First class: French Wine Scholar in St. George
The first ever French Wine Scholar program comes to southern Utah in St. George.
We meet at the lovely Granary bistro and restaurant in Santa Clara. Can there be a more perfect setting. It is in a very old building built entirely of large stones. At its beginning it was a working granary used by the pioneer families. Now it is quaint, charming and feels like some old stone house in France. Perfect.
Our host is Patricia Nevot Johnson, who is herself a native of France, born in Alsace. Another of the students is French-born Carolyn, who is the cheese-monger at Harmons. So together with Sheral Schowe, wine educator, we are in good hands.
Our first class in about the wines of Alsace. Which can be confusing, because of the many times the Alsace has changed hands over the past centuries between France and Germany. So depending upon who was in power, the vines, the grapes and the marketing choices have changed. Sometimes dramatically.
[For now!] the region is French. But with some German idiosyncrasies. For instance, nowhere else in France is the varietal written on the label, but here it is required. Even the varietals differ form much of the rest of France. So it is a fun place to study and to taste.
A few interesting points:
Alsace is in the Northeastern corner of France, on the border with Germany. it lies between the Rhine river and the Vosges mounains. It is nearly as far north as champagne (and north of Maine!)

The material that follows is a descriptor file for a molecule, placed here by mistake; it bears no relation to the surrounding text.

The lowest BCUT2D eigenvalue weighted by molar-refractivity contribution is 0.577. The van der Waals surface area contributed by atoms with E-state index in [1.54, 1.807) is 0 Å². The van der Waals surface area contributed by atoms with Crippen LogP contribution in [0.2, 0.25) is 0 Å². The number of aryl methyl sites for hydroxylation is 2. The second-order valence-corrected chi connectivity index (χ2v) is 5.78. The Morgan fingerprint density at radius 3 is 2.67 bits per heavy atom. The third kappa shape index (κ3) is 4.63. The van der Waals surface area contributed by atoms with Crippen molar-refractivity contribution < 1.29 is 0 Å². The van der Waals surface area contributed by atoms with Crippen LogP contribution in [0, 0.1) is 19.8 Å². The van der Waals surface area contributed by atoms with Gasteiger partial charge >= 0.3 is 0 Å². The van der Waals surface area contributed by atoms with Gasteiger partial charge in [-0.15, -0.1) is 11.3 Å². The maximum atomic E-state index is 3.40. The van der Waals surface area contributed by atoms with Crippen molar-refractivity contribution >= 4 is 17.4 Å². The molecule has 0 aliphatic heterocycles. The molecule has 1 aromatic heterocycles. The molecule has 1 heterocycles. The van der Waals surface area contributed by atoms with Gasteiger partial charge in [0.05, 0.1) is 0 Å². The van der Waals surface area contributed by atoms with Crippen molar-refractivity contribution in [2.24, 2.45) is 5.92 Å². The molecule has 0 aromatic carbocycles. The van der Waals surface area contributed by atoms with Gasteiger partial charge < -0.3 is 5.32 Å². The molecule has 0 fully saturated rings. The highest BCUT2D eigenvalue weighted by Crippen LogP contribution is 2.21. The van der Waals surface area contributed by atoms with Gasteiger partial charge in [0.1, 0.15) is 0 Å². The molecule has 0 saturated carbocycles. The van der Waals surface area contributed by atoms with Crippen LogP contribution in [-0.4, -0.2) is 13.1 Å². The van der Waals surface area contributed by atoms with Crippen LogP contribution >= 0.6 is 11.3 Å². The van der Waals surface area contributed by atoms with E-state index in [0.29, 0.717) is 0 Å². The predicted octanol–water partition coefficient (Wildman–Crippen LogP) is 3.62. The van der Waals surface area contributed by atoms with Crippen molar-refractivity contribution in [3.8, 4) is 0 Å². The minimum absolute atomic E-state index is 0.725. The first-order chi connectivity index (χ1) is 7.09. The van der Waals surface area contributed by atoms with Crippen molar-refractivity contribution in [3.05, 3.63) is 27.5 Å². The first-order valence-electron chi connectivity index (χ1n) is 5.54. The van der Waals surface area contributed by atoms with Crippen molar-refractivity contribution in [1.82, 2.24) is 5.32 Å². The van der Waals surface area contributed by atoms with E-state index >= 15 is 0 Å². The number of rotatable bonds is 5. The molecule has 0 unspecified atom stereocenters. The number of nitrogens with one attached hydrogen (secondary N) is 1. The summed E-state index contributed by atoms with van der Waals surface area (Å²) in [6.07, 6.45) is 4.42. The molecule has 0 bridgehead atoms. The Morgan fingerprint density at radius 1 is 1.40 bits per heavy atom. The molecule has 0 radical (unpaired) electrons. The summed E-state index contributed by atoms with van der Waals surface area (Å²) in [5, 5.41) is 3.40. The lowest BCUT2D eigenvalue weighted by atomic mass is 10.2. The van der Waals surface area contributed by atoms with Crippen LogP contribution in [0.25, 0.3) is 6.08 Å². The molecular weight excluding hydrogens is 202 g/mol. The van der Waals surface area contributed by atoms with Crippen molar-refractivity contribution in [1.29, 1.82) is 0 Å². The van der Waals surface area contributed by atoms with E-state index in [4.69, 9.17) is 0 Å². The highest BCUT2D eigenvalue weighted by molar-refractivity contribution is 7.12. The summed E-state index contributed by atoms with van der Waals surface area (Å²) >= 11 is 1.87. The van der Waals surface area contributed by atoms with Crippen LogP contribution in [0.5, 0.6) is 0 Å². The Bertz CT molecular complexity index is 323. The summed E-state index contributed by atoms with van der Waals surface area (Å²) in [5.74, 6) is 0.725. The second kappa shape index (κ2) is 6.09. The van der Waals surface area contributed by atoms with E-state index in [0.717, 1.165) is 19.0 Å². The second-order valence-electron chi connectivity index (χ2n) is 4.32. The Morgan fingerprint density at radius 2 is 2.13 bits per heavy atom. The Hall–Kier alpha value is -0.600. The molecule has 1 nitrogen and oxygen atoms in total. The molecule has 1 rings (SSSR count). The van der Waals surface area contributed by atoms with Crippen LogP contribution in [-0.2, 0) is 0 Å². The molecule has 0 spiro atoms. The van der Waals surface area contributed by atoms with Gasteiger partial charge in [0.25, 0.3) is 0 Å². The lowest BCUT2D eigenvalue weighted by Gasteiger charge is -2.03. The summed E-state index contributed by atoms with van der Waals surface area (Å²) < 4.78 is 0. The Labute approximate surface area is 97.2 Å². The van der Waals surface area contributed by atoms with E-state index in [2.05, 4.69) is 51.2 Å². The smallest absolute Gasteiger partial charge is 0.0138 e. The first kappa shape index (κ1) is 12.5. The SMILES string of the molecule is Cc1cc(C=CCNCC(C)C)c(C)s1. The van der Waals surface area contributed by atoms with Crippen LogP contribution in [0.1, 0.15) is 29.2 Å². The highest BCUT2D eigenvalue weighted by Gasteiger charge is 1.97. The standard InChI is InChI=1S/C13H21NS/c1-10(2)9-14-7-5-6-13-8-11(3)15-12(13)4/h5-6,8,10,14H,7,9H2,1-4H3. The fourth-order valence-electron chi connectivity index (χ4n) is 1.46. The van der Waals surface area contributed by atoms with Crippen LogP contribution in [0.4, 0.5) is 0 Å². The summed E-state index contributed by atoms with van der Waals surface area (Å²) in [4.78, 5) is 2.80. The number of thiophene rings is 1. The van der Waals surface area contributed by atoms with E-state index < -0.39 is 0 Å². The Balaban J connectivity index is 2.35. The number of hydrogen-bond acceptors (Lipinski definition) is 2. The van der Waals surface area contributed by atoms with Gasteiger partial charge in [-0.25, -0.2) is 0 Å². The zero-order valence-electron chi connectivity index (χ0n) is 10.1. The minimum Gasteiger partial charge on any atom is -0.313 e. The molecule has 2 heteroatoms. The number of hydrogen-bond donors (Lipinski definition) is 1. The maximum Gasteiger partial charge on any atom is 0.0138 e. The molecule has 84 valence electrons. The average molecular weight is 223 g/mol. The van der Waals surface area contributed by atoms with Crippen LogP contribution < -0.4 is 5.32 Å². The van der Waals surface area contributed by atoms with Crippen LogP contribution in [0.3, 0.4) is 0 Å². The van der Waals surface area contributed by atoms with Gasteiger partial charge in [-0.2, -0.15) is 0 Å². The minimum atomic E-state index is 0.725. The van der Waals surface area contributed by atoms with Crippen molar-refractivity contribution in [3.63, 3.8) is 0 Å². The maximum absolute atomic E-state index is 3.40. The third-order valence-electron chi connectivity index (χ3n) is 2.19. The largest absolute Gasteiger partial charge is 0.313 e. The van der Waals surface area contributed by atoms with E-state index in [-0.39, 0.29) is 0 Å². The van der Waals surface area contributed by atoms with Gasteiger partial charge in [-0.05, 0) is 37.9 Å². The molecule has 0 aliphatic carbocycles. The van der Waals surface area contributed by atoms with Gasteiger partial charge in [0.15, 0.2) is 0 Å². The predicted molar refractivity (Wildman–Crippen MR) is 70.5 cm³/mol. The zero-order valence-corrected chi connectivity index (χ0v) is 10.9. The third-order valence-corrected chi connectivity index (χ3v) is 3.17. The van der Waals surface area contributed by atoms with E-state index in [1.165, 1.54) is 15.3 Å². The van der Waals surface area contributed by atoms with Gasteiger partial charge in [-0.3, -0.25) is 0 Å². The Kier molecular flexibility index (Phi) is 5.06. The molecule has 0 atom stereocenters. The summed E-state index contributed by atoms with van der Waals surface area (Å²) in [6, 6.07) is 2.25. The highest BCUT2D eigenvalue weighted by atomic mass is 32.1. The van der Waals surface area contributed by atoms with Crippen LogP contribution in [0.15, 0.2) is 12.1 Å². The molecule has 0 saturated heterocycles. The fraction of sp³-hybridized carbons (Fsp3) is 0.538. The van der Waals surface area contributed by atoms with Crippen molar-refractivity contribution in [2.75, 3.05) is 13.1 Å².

In the Alsace, there is a preference for unblended varietals, but when they are blended, they are regulated. And, of course, the bottles are the fluted, German ones.
There are four “Noble” grapes: Riesling, Gewurztraminer, Pinot Gris and Muscat. These are always at least 50% in the permitted “Gentil” blends.
The other common grapes are: Sylvaner, Pinot Blanc, Pinot Noir and some Chardonnay and Chasselas. These are often blended into Gentil or Edelzwicker, which can be pretty much whatever the winemaker likes. There is even a traditional style sparking, called Cremant d’Alsace. Made in the manner of Champagne sparkling and always a blend.
Because so much of the Alsace is very steep, bio-dynamic farming is popular. Using horses in place of tractors is common. The terrains is treacherous for horses and tractors are dangerous.
We tasted several wines from the region, including a Gentil, a Riesling, a Gewurtztraminer and a Seleccion de Grains Noble.
What a treat. Contrary to popular belief Riesling is not cloying and sweet. The Riesling we tasted had nice acidity and a lovely fragrance. It would go wonderfully with food. The Seleccion de Grains Noble was a special treat. It was from Sheral’s own cellar and had been resting for years, waiting for us.
After the class, we had a wonderful lunch, channeled directly from Alsace, Choucroute Garnie with homemade sauerkraut. Patricia makes all the food at the restaurant herself.